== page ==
Web Wizards, What Awaits You? Untold Riches or Jail?
Ross Ulbricht rode the Silk Road to a life sentence without parole. Does the same fate await even some well-intentioned webmeisters?
Digital makes everything bigger. It can amplify an old college social introduction tradition into a world-changing social network, a taxi dispatcher into a multibillion-dollar Wall Street darling. It has the magic ability to transform geeky math-er-bators into pop-culture billionaires. But, as we learned a fortnight ago, its power to turn a cool, algorithmically inspired idea into an overnight Web phenomenon can also send you to jail for the rest of your life.
Here's a prison trivia question: What do convicts Charles Manson, Sirhan Sirhan, and Mark David Chapman have in common that newly sentenced convict Ross Ulbricht does not? Answer: The killers of, respectively, Sharon Tate, Robert Kennedy, and John Lennon all are eligible for parole. But when Ross Ulbricht (above), the notorious “Dread Pirate Roberts” who founded the Silk Road marketplace, was sentenced on May 29 for drug trafficking, conspiracy, and operating a criminal enterprise, no parole was in the offing. The 29-year-old engineer got life with no chance of release—times two—plus sundry other decades behind bars. For creating a website. A Dark Web website that trafficked millions of dollars worth of heroin and methamphetamine, to be sure, but a website nonetheless.
Ulbricht amassed a true pirate's treasure in Bitcoins, and knowingly created a conduit for dealers, but he never sold drugs himself. If I'm Jeff Bezos, I'm not feeling very comfortable with Manhattan Judge Katherine Forrest's draconian dispatching of Ulbricht. Who handles more third-party transactions on the Web than Bezos? Who knows, 10 or 15 years from now, what will be considered contraband materials and illegal services by ours or any other government? What if some of the fine art Amazon brokers turns out to be something stolen by the Nazis? What if ISIS or Pat Robertson take control and Match.com is suddenly interpreted as a worldwide prostitution ring?
Digital makes things bigger, and makes them live on in cyber-perpetuity, too. Societal attitudes change, but the data remains forever and is, therefore, constantly subject to new interpretation.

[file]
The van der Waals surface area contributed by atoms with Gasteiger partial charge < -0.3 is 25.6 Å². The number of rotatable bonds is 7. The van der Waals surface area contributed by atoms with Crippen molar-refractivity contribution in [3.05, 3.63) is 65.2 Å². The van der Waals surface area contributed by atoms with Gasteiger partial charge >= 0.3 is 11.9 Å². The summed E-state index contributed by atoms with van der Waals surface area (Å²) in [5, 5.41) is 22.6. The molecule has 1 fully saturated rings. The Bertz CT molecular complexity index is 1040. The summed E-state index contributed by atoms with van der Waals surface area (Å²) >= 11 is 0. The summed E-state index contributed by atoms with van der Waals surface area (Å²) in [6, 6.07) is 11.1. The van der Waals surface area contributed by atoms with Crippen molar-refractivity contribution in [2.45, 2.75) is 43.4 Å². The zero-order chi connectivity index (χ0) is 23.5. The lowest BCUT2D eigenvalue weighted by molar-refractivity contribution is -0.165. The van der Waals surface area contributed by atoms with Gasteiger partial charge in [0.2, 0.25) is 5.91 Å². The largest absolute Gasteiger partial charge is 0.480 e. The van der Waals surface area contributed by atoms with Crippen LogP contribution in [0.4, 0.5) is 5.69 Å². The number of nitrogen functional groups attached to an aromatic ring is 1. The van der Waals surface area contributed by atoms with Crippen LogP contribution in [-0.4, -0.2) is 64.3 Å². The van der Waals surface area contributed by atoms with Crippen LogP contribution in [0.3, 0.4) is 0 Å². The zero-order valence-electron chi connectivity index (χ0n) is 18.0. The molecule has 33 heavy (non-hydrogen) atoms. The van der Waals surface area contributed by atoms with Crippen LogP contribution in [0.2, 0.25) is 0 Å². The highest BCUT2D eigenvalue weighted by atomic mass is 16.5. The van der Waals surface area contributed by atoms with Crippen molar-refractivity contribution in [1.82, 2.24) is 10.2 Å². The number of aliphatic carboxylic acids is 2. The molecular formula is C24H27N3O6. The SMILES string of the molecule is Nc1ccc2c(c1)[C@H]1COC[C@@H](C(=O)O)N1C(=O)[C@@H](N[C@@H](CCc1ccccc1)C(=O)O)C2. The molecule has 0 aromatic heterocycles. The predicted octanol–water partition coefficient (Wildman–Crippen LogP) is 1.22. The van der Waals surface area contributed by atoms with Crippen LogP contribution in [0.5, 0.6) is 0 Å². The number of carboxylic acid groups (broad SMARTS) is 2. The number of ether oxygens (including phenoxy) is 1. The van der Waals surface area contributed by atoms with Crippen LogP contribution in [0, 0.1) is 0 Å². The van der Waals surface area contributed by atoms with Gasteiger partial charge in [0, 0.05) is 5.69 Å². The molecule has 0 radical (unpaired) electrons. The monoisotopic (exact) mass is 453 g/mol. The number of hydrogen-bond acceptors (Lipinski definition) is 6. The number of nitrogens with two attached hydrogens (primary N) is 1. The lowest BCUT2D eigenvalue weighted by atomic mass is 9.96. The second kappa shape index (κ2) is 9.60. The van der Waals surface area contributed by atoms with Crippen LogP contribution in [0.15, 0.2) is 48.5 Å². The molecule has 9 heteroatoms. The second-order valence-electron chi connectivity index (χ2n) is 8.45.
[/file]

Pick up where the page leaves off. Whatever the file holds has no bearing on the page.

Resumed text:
One of the biggest crises that Internet retailers face is the issue of remote sales tax collection being debated by governments municipal, state, and federal. But could a harsher tax be lying in wait for them? In protesting his client's sentence, Ulbricht's attorney, Joshua Dratel, mentioned another Silk Road defendant, Peter Nash, who pled guilty and was released after 17 months in jail.
“I'm not suggesting Mr. Nash and Mr. Ulbricht's sentences should be the same. But this is 17 months versus life,” Dratel said. “The only difference is that Mr. Nash pleaded guilty and Mr. Ulbricht exercised his constitutional right to trial. You could call it a trial tax.”
Digital make things bigger, and digital itself keeps getting bigger and bigger. How can one be sure that the wonderful idea she has for a retail website—an idea hatched to give her family a secure future—won't somehow metastasize beyond her control and transform into something she'd never imagined?
In a pre-sentencing letter pleading for leniency, Ulbricht wrote, “I believed at the time [of founding Silk Road] that people should have the right to buy and sell whatever they wanted so long as they weren't hurting anyone else. I've learned since then that taking immediate actions on one's beliefs, without taking the necessary time to really think them through, can have disastrous consequences…I learned from Silk Road that when you give people freedom, you don't know what they'll do with it.”
Oh, what a tangled web we weave when first we practice to receive contraband.